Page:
BR: Read the G.H. Hardy quote on the overhead. What do you think of Hardy’s assertion that he had never done anything “useful”? Do his words regarding the value of creating suggest similarities between math and the arts? How do you plan to add to knowledge in your lifetime?
Day 2: Is Mathematics the “Language of the Universe”?
BR: Choose 3 words that best describe the essence of mathematical knowledge.
Reading: “Is Mathematics the “Language of the Universe”?
Assign unit project: Interview a Math Teacher, due on: _______________
BR: Do you think that intelligent aliens would come up with the same mathematics as us, or might they develop a completely different kind of math?
Reading: “Math: Invention or Discovery?”
Writing Prompt: Do you think that the full expansion of pi, which goes on forever, exists “out there,” and that we are gradually discovering more about it? Explain your answer.
Day 4: The Nature of Mathematics
BR: Evaluate this quote by Jack Handy: “Instead of having ‘answers’ on a math test, they should just call them ‘impressions,’ and if you got a different ‘impression,’ so what? – Can’t we all be brothers?
Reading + Questions in Groups: “The Nature of Math”
BR: Consider the following quote by Henri Poincare: “The useful combinations (in math) are precisely the most beautiful.” What do you think he means by this?
Activity: Beauty and Elegance in Math
Reading + Questions in Groups: “Math as a Creative Art”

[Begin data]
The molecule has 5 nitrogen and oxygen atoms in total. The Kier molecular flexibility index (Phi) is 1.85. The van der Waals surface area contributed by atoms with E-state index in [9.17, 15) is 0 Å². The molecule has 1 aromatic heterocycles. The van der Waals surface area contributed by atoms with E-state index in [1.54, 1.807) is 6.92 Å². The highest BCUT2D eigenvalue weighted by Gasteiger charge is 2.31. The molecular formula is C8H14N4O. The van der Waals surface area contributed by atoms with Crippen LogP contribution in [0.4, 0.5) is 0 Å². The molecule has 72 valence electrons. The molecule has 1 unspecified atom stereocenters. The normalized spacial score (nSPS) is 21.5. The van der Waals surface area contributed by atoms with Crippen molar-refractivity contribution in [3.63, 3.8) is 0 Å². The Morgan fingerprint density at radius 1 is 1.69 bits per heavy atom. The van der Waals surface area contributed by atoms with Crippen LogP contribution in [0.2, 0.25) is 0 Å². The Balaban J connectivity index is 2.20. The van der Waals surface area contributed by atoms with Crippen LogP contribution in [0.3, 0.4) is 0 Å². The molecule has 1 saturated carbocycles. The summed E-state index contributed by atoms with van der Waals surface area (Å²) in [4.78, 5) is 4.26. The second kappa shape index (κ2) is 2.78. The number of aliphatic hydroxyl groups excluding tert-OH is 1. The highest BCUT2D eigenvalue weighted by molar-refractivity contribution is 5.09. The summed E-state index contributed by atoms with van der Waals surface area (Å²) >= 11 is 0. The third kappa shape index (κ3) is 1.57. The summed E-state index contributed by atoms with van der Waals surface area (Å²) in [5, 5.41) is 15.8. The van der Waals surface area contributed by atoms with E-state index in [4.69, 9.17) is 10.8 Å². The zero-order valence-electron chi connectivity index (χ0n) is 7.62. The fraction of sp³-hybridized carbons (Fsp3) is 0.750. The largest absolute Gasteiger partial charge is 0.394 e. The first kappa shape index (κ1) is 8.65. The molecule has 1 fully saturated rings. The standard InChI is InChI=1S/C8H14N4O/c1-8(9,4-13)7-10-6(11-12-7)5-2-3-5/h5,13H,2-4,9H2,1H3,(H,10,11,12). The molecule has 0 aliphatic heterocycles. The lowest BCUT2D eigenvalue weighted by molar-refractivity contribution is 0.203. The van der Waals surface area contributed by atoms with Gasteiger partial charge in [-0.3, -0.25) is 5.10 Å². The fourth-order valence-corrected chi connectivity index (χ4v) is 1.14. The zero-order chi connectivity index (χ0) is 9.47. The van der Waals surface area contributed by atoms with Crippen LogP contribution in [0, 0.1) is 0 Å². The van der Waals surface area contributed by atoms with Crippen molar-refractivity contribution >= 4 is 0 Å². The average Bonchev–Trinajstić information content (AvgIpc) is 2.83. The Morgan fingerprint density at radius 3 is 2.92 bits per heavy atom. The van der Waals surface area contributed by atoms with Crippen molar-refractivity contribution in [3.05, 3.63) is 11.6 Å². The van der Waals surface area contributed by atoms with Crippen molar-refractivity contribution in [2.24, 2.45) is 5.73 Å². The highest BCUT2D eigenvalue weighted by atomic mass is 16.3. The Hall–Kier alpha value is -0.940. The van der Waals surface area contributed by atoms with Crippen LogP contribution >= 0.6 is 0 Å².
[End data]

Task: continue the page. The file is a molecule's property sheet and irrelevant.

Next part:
Day 6: Mathematics and Certainty
BR: Some philosophers have suggested that rather than think of mathematical entities as being either objective or subjective, we should think of them as having ‘social existence.’ Consider the game of chess: In what sense does it exist? Does it still exist if no one is playing chess? What about if no one is thinking about chess? Would it still exist if we destroyed all the rulebooks on how to play chess? Most people would probably say that, even if no one played chess for a year, there would still be certain statements about it that are true and others that are false. However, if the human race disappeared, it wouldn’t make much sense to say that the game of chess still existed.
Although Romeo and Juliet are fictional characters, it is true to say that Romeo loves Juliet and false to say that he hates Juliet. In what ways are mathematical objects similar to fictional characters and in what ways are they different?
Unit project share (teacher interview)
Reading + Questions in Groups: “Mathematics and Certainty”